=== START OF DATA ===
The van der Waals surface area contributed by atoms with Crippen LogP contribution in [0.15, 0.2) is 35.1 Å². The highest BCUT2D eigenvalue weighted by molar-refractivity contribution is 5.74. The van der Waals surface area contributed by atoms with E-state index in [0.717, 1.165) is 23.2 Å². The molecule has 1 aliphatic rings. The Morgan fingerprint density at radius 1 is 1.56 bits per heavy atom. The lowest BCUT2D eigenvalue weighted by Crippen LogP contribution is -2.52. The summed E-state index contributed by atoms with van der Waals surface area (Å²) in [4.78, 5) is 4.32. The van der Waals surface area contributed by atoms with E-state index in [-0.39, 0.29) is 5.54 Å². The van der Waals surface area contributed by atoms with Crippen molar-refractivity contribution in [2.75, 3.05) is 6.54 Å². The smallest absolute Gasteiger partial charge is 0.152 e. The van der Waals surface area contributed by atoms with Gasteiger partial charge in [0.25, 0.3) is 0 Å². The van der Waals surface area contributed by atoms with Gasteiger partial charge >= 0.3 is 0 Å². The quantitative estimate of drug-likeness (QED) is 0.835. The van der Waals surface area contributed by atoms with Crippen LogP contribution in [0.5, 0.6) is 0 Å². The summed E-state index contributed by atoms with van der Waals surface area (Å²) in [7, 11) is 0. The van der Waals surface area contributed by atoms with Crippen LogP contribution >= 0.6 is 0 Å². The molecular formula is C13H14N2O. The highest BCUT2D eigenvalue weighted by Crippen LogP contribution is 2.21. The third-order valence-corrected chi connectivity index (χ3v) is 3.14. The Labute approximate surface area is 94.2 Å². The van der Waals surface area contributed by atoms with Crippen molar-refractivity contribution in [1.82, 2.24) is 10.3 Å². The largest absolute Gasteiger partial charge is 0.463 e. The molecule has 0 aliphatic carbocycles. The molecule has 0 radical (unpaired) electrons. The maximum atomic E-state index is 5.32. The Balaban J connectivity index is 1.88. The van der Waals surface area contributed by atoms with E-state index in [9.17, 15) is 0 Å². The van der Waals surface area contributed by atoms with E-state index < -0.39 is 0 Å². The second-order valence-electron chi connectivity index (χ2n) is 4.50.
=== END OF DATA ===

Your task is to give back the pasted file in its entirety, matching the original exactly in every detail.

The van der Waals surface area contributed by atoms with Crippen LogP contribution in [0.15, 0.2) is 35.1 Å². The highest BCUT2D eigenvalue weighted by molar-refractivity contribution is 5.74. The van der Waals surface area contributed by atoms with E-state index in [0.717, 1.165) is 23.2 Å². The molecule has 1 aliphatic rings. The Morgan fingerprint density at radius 1 is 1.56 bits per heavy atom. The lowest BCUT2D eigenvalue weighted by Crippen LogP contribution is -2.52. The summed E-state index contributed by atoms with van der Waals surface area (Å²) in [4.78, 5) is 4.32. The van der Waals surface area contributed by atoms with E-state index in [-0.39, 0.29) is 5.54 Å². The van der Waals surface area contributed by atoms with Crippen molar-refractivity contribution in [2.75, 3.05) is 6.54 Å². The smallest absolute Gasteiger partial charge is 0.152 e. The van der Waals surface area contributed by atoms with Gasteiger partial charge in [0.25, 0.3) is 0 Å². The van der Waals surface area contributed by atoms with Gasteiger partial charge >= 0.3 is 0 Å². The quantitative estimate of drug-likeness (QED) is 0.835. The van der Waals surface area contributed by atoms with Crippen LogP contribution in [0.5, 0.6) is 0 Å². The summed E-state index contributed by atoms with van der Waals surface area (Å²) in [7, 11) is 0. The van der Waals surface area contributed by atoms with Crippen LogP contribution >= 0.6 is 0 Å². The molecular formula is C13H14N2O. The highest BCUT2D eigenvalue weighted by Crippen LogP contribution is 2.21. The third-order valence-corrected chi connectivity index (χ3v) is 3.14. The Labute approximate surface area is 94.2 Å². The van der Waals surface area contributed by atoms with Crippen molar-refractivity contribution in [1.82, 2.24) is 10.3 Å². The largest absolute Gasteiger partial charge is 0.463 e. The molecule has 0 aliphatic carbocycles. The molecule has 0 radical (unpaired) electrons. The maximum atomic E-state index is 5.32. The Balaban J connectivity index is 1.88. The van der Waals surface area contributed by atoms with E-state index in [9.17, 15) is 0 Å². The van der Waals surface area contributed by atoms with E-state index < -0.39 is 0 Å². The second-order valence-electron chi connectivity index (χ2n) is 4.50.